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Is Subprime the New Y2K?



March 12, 2007 – Comments (4)

Here's an interesting opinion on the subprime shakeout.


I tend to agree with what he has to say. To some extent. Unfortunately, the subprime market isn't coming apart in a vacuum. Loan defualts are putting foreclosed housing onto an already weak market, stricter underwriting guidelines are taking potential buyers out of the market, and uncertainty over where the market is going is keeping others out. A continued drop in demand in the housing market could lead to declining prices which could cascade into lower consumer confidence, lower consumer spending, and lower corporate investment.


I'd like to skip all that messiness if possible, but I think there's certainly the potential for the subprime mess to have a wider reach than some may think. 

4 Comments – Post Your Own

#1) On March 12, 2007 at 10:45 PM, devoish (70.13) wrote:

The writer refers to the sub-prime mortgage market as 3.2 million loans. Is that something seperate from sub-prime refinancing loans? Or are refinancing loans included?

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#2) On March 13, 2007 at 1:29 AM, fOOLSONPARADE (26.19) wrote:

There is a lot more to it than the  sub-prime loans.  It is just a very vulnerable  piece of the pie.

There are lots and lots of people who refinanced.  They had average to good credit.  They took the money and went crazy with remodeling, buying boats, hummers, trips, etc. The one thing they did not do is pay off the pre-exisiting credit card debt they had.  Now they have 2-5X the debt they previously had.  So what?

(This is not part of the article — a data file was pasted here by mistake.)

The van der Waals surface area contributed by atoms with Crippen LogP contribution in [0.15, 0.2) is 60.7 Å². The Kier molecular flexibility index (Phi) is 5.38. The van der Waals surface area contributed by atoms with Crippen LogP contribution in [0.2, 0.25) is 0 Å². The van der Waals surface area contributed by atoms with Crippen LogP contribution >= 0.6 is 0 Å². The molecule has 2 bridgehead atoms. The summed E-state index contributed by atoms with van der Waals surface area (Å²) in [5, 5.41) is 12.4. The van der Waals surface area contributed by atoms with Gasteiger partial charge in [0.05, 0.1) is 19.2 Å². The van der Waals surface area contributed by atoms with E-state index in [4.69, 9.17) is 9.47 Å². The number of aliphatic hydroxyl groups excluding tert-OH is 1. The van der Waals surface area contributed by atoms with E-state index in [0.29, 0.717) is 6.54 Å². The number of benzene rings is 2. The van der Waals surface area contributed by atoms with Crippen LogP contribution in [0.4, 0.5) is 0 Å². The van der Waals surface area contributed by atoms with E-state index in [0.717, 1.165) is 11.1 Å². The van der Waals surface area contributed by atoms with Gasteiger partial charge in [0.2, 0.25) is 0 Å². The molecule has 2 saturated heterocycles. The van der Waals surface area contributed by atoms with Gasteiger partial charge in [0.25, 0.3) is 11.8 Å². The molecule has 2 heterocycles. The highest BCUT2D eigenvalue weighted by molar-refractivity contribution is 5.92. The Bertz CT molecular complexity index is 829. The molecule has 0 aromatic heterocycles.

Well, do you think consumer spending will remain strong?  Not likely

What about cost of living going up?  Will more defaults occur? Most likely

What about ARM mortgages adjusting and interest only loans?  Many people with average to good credit are in ARM loans or interest only loans while they tried to "flip" the house for a profit and are now stuck in it.  They might not go bankrupt, although some will, but do you think they will be spending like they were.  Not likely.

 The sub-prime is the first to go because it is the weakest link.  The higher up the less weakness but that is not the next concern. The next concern is the housing market deceleration and drain on housing-industry related jobs and on consumer spending.

Or at least that is my opinion.

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#3) On March 13, 2007 at 3:38 AM, TMFKopp (97.36) wrote:

Good question - I would assume that the number excludes refi's

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#4) On March 13, 2007 at 3:40 AM, TMFKopp (97.36) wrote:

Of course if you buy this, then we'd assume that any blow-up in the subprime market would have a muted effect on consumer spending...

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